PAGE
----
The doctrine of direct effect constitutes one of the fundamental pillars of the EU legal order- Comment
- EU legal order
The principle of direct effect is an essential part of the EU legal order, granting citizens rights derived from EU provisions that they may enforce before national courts. In this essay, I will discuss the development and significance of this doctrine as well as whether, and if so why, it could be considered as one of the fundamental pillars of the EU legal order as the statement suggests. First, I will briefly explain the concept of direct effect, distinguishing between horizontal and vertical direct effect. Second, I will focus on how it was expanded over time, gaining in importance. I will also refer to how the conditions under which primary or secondary EU law could be directly changed with case law over the past decades, mentioning some key cases.
It is essential to understand the development of the principle in order to be able to assess its initial impact and whether it is part of the fundament of the EU legal order not only today, but also whether this was also the case when it was established. Third, I will discuss its impact today, especially in combination with the principle of supremacy. I will conclude that the doctrine of direct effect was rather limited when it was established, but became increasingly important over time and eventually became one of the fundamental doctrines underlying the EU legal system. Today, it is essential for legal cohesion of the EU and for furthering European integration.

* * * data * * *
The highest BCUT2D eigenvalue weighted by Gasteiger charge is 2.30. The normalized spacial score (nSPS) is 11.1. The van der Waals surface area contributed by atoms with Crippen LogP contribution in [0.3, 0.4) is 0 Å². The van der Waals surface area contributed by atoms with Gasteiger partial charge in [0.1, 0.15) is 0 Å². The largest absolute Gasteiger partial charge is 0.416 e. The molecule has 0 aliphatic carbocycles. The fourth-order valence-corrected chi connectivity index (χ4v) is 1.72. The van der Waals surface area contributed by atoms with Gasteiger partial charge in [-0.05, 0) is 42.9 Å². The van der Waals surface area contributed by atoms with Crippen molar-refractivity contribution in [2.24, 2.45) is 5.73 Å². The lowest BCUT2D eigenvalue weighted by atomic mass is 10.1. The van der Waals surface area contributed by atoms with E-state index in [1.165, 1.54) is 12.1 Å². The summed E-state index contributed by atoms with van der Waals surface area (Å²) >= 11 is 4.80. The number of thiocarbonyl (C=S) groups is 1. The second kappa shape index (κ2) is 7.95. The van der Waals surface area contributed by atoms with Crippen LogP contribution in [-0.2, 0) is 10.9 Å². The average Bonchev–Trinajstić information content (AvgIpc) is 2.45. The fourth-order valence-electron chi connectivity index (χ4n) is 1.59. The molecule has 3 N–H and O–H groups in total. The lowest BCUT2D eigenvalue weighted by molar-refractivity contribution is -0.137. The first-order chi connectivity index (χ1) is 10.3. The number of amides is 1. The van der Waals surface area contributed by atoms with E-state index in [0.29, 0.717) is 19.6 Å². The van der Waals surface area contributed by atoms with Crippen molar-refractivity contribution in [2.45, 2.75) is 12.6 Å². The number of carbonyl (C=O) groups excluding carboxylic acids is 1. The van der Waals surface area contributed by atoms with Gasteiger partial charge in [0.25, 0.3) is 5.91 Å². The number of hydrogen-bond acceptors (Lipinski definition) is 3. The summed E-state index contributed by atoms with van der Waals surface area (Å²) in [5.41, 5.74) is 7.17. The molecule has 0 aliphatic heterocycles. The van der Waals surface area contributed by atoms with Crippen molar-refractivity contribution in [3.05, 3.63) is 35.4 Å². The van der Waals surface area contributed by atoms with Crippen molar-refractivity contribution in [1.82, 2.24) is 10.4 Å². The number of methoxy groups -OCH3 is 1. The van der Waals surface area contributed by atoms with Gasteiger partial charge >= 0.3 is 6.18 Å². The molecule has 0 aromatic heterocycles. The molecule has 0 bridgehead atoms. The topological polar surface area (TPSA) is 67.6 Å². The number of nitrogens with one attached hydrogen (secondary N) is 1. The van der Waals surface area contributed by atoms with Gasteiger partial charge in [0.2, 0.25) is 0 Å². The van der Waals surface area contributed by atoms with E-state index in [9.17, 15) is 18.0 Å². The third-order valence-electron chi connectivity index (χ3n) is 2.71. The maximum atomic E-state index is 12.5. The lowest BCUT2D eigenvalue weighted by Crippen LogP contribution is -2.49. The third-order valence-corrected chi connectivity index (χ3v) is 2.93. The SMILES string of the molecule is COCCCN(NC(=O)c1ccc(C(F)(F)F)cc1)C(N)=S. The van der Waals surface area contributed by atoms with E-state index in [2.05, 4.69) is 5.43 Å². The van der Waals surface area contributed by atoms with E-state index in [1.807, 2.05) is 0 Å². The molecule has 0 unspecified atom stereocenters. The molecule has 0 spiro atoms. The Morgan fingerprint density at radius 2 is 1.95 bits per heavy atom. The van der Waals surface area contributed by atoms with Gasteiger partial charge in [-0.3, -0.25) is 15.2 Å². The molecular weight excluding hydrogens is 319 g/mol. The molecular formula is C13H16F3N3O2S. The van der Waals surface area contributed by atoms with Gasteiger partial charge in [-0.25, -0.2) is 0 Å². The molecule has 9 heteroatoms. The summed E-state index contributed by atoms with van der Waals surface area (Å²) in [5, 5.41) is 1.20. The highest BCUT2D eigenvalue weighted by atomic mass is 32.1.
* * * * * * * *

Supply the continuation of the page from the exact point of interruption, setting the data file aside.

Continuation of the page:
The principle of direct effect stipulates that under certain conditions which I will outline later provisions of European Union primary and secondary law can be invoked by citizens of Member States before respective national courts. The DeFrenne vs. Sabena (1976) case led to the reconceptualization of the principle, distinguishing between vertical and horizontal direct effect (Russo, Tutorial 7, 2011).
[...] Therefore, at that time the principle of direct effect could hardly be considered one of the fundamental pillars of the EU legal order due to is highly restricted scope. However, this changed when the Court of Justice expanded the principle in the 1970s and relaxed the criteria under which it applied. In the Van Duyn case in 1974, the Court relaxed the requirement that the provision had to be unconditional, that is that it had to set out an absolute entitlement. [...]
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